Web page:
'I was 17 years old'

Dad and I at one of our weekly dinners @1976. Notice how I was hunched over and looking away from the camera.

I Couldn’t Save My Mother

But I Can Share My Story . . .


It was the middle of the night and a timid five-year old boy lied awake listening to his parents argue. They’d argued before; many times before. Their voices were raised and his six brothers and sisters who were all sleeping nearby, didn’t seem to hear them. Conflicted, he loved his parents, but he wished they’d stop. His mother seemed to be making his father angry and he didn’t understand why she was doing it; why she was cursing at him; why she was being so mean. In his head he just kept repeating,

“Mom, why don’t you just leave Daddy alone.”

But his mother was his entire world and he couldn’t be angry with her. And if his mother was his world, his father was his universe.

Scared and afraid to wake his siblings, he crawled out of bed to a dark corner of the bedroom he shared with his younger brother. It was a safe corner where he could become invisible. Nobody ever noticed him there. And there he sat, curled up in a blanket, listening and wondering what he had done this time; was he the cause of their argument? He didn’t know or understand that things happen in the world that he had nothing to do with. He was never told that he was not to blame. And so he sat in the corner and cried and wished it would stop. It never stopped and it wasn’t going to stop on that scarring night.

Just when he’d thought his parents might have gone to bed, he heard his mother scream. He was frightened, but his mother needed his help. He ran to the kitchen where the voices were loud and the language biting. As he entered the hallway facing the kitchen he could see his mother yelling at his father and then suddenly a coffee cup hit her head and blood spattered on the wall behind her. His mother slid down the wall and her tears fell to the cold tile floor. The boy ran to console her, but she was inconsolable.

His father ordered him to go back to bed; instead, he crawled under the kitchen table. Then his father grabbed his sobbing mother’s arms and began to throw her against the wall. The boy dared not leave his hiding place. He’d never seen his father this angry; he feared for his mother’s life; he didn’t know what to do. If he ran to try to find help, his father might  beat him as well. He waited, shivering and watching for his father’s next move.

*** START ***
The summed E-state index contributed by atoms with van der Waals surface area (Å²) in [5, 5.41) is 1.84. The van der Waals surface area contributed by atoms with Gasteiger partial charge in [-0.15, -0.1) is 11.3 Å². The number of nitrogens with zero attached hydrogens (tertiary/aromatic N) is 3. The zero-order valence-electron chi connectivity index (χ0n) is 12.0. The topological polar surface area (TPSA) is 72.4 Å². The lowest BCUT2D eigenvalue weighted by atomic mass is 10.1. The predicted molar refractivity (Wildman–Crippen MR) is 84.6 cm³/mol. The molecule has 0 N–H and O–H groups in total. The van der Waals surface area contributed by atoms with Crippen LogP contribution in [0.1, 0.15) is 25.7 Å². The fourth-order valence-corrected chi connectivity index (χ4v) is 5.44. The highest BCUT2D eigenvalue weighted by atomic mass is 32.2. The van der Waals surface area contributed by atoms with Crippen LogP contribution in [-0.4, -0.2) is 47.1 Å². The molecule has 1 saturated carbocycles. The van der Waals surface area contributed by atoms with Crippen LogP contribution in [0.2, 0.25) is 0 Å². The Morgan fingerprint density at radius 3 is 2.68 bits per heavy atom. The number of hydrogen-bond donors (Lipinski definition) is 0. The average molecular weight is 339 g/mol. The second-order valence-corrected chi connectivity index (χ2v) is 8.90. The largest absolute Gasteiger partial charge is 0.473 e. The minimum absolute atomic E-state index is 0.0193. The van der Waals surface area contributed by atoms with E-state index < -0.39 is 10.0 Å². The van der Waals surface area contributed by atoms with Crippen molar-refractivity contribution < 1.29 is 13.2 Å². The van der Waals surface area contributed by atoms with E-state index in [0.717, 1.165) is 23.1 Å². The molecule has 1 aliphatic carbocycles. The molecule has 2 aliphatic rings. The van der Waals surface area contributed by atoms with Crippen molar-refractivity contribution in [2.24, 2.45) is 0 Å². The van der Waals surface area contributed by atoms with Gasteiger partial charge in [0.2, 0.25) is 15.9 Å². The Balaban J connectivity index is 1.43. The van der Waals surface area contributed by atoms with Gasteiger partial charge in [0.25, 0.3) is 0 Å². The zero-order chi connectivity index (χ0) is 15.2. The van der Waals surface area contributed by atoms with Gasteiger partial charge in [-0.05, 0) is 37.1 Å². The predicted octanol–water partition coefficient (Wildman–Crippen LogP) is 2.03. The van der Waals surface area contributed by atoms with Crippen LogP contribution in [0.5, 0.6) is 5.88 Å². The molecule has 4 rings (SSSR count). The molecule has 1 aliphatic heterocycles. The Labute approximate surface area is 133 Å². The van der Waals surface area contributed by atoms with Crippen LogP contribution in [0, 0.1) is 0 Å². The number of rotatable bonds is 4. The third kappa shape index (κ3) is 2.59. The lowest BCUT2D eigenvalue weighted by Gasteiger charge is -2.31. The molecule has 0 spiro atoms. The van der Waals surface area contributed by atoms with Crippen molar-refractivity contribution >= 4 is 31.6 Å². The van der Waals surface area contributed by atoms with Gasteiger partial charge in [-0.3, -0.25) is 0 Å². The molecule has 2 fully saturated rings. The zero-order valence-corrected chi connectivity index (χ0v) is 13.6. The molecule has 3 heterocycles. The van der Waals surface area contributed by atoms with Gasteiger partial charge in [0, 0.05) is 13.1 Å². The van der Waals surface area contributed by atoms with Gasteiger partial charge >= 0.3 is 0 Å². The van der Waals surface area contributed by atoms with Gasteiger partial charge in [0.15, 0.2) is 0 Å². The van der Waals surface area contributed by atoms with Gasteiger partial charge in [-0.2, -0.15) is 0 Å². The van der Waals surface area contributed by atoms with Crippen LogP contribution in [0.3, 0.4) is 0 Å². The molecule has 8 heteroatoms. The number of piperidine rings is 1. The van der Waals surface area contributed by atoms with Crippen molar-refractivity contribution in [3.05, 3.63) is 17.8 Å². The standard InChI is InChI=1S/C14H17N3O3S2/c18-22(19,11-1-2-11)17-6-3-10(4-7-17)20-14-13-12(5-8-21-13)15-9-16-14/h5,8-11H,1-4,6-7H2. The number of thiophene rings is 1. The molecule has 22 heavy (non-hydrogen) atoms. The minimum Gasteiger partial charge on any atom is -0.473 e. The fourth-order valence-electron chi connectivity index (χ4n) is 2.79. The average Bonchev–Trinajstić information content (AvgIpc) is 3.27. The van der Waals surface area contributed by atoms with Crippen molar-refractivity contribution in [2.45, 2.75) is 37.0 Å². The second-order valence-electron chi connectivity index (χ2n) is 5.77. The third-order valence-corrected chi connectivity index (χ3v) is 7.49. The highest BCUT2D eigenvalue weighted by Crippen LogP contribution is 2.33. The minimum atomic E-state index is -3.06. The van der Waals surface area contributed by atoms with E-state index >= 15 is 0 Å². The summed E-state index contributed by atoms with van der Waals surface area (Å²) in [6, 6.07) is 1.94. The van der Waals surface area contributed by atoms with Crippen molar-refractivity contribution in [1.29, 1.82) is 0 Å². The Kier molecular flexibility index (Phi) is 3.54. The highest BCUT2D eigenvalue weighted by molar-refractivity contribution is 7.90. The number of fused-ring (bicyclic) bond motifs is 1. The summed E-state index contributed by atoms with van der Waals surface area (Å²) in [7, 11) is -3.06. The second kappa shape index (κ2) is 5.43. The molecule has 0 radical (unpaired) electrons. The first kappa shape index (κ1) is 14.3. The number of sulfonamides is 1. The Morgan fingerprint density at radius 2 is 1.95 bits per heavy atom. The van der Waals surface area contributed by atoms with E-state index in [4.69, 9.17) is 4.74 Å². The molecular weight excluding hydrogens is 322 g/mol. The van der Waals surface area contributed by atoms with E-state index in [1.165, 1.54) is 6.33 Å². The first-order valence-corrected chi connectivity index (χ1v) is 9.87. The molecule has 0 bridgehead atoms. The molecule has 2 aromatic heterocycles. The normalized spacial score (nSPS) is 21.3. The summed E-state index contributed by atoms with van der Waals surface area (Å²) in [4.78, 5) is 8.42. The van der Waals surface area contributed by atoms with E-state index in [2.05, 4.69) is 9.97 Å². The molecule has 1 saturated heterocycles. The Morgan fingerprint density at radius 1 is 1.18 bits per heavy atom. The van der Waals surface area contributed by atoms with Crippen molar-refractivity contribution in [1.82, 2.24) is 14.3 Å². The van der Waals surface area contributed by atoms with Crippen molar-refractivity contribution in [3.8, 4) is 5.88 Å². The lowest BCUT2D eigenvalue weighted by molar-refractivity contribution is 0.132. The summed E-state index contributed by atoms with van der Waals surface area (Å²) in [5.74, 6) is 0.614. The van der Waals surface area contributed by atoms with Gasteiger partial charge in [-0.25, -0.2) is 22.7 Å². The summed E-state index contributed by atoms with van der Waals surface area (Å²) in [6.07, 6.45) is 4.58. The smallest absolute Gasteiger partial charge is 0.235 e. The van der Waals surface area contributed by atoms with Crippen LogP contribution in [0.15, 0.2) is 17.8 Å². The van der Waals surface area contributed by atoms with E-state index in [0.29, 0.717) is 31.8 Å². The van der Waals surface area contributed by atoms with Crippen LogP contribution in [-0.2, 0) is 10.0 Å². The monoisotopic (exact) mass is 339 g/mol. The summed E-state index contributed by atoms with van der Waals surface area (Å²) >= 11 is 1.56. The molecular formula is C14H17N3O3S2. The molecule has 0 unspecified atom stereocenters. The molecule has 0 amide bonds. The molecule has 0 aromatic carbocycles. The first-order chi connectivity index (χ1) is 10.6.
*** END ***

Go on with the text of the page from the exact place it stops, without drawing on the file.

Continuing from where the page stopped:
His father raised his fist and was about to strike his mother again; she begged him to stop and he hesitated. He mumbled something about how she drove him to this point — she would never leave him alone. He turned and walked out of the kitchen. His mother spotted him under the table and placed her finger up to her mouth. The boy dared not move. The front doors slammed and they waited in silence. It seemed like hours before his mother pushed herself up off of the floor and grabbed a rag from the sink. She placed the rag up to her head to stop the bleeding and silently wept.

The boy tentatively moved toward his mother and she opened her arms to embrace him. He told himself to be strong for her, but he wanted to cry and knew he could not. He kept hearing voices from everywhere telling him that boys didn’t cry. He didn’t cry, he whispered,

“Mom, I won’t let him hurt you.”

The boy’s mother appeared broken and exhausted. She slowly retreated to her bedroom and collapsed onto her bed. He followed her and listened for the front door. She motioned for him to sit on the edge of the bed. Her movements were slow and she seemed to be in a great deal of pain. He didn’t know what to do; how to help her. He watched her eyes flutter as she fought sleep. She reached over, grabbed his forearm and said,

“Watch for daddy, if he comes home wake me,” and then she slept.

The boy knew that if his father returned home, it would be bad. His thoughts went from terror to relief; relieved that his mother was still alive, but terrified his father would soon come home. He knew that if his father came home, he wouldn’t be able to protect his mother. All he could do was wait and warn her.

The boy stared into the darkness and listened for any sound. The boy was me.


Friends and relatives called me after reading my story. Most were supportive and wanted to show their love and support and some asked me why I wrote this now.

There are many reasons I wanted to put my experience out there, but I’ll share just a couple. First and foremost, the constant emotional abuse I experienced throughout my childhood followed me into adulthood and created problems for me in almost every relationship. Therapy and a good deal of soul-searching has been helpful. I want parents to be aware that exposure to domestic upheaval will cause a lifetime of pain for a child; their innocence and naiveté prevent them from understanding their role in the anger and pain around them. I believe one of the reasons I never had children, was the fear of putting a child through what I went through.

I also told my story because of my present life journey. To be blunt, I’ve had enough of carrying this shit around and it is time to shed it; writing about it is one way to accomplish that goal.

Coming soon:

Portimão, Portugal next weekend:  I’ll be sleeping on a sailboat and documenting the whole thing . . . well, almost the whole thing.

Catania, Sicily, October 1 to 8